In the beginning, the seriousness of their position had not yet penetrated the thick skull of Sir Charles Townshend. In the officers’ mess they dined almost as well as in the exclusive clubs for gentlemen in London. They drank toasts to King and Country in champagne and consumed quantities of excellent whiskey. Nobody saw the terrible end that was staring them in the face.
Convinced that they would soon be relieved, they saw no reason to worry. But heavy winter rains had swollen the Tigris River, making it difficult to manoeuvre troops along its banks. Consequently, the anticipated relief force did not appear. Townshend sent whinging, at times hysterical, demands for help.
The British attempted to break the Turkish siege four times during the winter, only to be driven back. Townshend made no effort to support the relief efforts by organising a sortie from the besieged city, but merely remained passive. The number of casualties suffered by the relieving forces was around 23,000 – almost twice the strength of the entire remaining forces inside Kut.
As the siege dragged on, food became scarce. Sickness began to strike down on the men who were weakened by exhaustion and hunger. The situation was even worse for Indian soldiers, who were forbidden by their religion to eat horse meat. Morale sank along with dwindling supplies.
Now desperate, Townshend pleaded with the British government to negotiate a grubby deal with the Ottomans. They attempted to buy off the enemy with a huge bribe. A team of officers (including the notorious ‘Lawrence of Arabia’) was sent secretly, offering £2 million (the equivalent of £122,300,000 in 2016), promising they would not fight the Ottomans again, in exchange for Townshend’s troops. The Turkish leader Enver Pasha contemptuously turned this offer down.
Although reinforcements were not so far from the city, instead of waiting, Townshend suddenly surrendered on 29 April, 1916. The general and his 13,000 men were taken prisoner. This was the single largest surrender of troops in British history and it dealt a shattering blow to British prestige. British historian James Morris has described the loss of Kut as “the most abject capitulation in Britain’s military history.”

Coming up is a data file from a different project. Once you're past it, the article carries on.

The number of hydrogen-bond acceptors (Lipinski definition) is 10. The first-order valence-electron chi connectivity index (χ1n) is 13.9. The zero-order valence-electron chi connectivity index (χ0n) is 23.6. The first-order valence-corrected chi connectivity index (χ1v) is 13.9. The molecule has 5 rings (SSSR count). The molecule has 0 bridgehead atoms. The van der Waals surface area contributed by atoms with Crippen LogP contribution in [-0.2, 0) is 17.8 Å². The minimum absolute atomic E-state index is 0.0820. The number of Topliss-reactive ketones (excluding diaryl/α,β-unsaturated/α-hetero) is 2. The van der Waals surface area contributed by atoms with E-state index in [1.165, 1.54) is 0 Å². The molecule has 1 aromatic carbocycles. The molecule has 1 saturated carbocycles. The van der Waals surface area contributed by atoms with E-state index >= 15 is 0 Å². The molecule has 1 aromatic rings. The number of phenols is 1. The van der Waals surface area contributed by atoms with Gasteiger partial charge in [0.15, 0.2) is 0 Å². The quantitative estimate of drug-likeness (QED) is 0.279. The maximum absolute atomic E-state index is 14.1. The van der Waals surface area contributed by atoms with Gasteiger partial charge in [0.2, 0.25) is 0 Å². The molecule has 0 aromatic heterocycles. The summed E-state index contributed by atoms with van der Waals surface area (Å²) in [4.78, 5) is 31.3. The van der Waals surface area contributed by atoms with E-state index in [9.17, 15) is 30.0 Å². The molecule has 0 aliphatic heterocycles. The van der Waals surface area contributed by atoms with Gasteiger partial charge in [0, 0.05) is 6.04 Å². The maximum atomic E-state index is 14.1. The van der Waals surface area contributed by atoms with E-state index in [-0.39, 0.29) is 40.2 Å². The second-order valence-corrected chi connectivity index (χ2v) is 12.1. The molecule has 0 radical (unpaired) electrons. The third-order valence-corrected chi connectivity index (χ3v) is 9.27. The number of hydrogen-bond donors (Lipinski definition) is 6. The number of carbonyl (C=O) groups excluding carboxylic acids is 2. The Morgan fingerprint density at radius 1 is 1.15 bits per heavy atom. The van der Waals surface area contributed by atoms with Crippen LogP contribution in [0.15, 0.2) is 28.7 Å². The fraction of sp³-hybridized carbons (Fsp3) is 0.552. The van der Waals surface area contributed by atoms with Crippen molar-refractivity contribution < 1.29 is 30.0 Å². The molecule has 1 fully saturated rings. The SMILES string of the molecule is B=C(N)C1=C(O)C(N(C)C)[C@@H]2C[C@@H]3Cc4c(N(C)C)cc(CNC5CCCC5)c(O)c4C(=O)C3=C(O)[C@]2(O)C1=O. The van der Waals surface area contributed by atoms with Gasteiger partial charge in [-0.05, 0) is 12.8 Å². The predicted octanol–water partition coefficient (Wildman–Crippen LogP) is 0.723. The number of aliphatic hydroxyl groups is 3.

Townshend and most of the other British commanders involved in the failure to relieve Kut were removed from their command. But they got off lightly compared to the grisly fate of the men under them. C.R.M.F Cruttwell writes:
Townshend [went] into an honourable and almost luxurious interment, the officers into endurable prison camps. The men were herded like animals across the desert, flogged, kicked, raped, tortured and murdered. Though the Germans gave them tokens of humanity and kindness almost wherever they met them, more than two-thirds of the British rank and file were dead before the war ended. Halil, the Turkish commander, had cynically promised that they would be ‘the honoured guests of his government.’ The relieving force had suffered 23,000 casualties. Mainly composed of young barely trained troops, it had nobly endured every kind of avoidable and unavoidable hardship and suffering. (A History of the Great War, pp. 348-9.)
The class divisions in society persist even in prisoner of war camps.
Betrayal of the Arabs
When Turkey entered the war on the side of the Central Powers, London immediately declared Egypt a British ‘protectorate’. The people of Egypt merely exchanged one imperial master for another. Naturally, their opinion on the matter was never consulted.
During the war, British agents worked tirelessly to whip up an Arab revolt against the Turks. The exploits of one of these agents, T.E. Lawrence, was made famous in the film Lawrence of Arabia, which presents these activities in a most flattering light. In fact, this was part of a cynical plan to use the Arabs against the Turks, winning over the tribal chiefs and sheikhs by a mixture of vague promises of territorial expansion for the future and very tangible monetary bribes for the present.
The men in London believed they had scored a great success in persuading Emir and Sharif of Mecca, Hussein bin Ali, to proclaim a rebellion against the Ottoman rule. In fact, this action, which he took with great reluctance, was not the result of British diplomacy, but the fact that he had discovered a German plot to get rid of him. Without this bit of encouragement, his preference would have been to continue the easier and highly profitable policy of accepting generous bribes from both sides.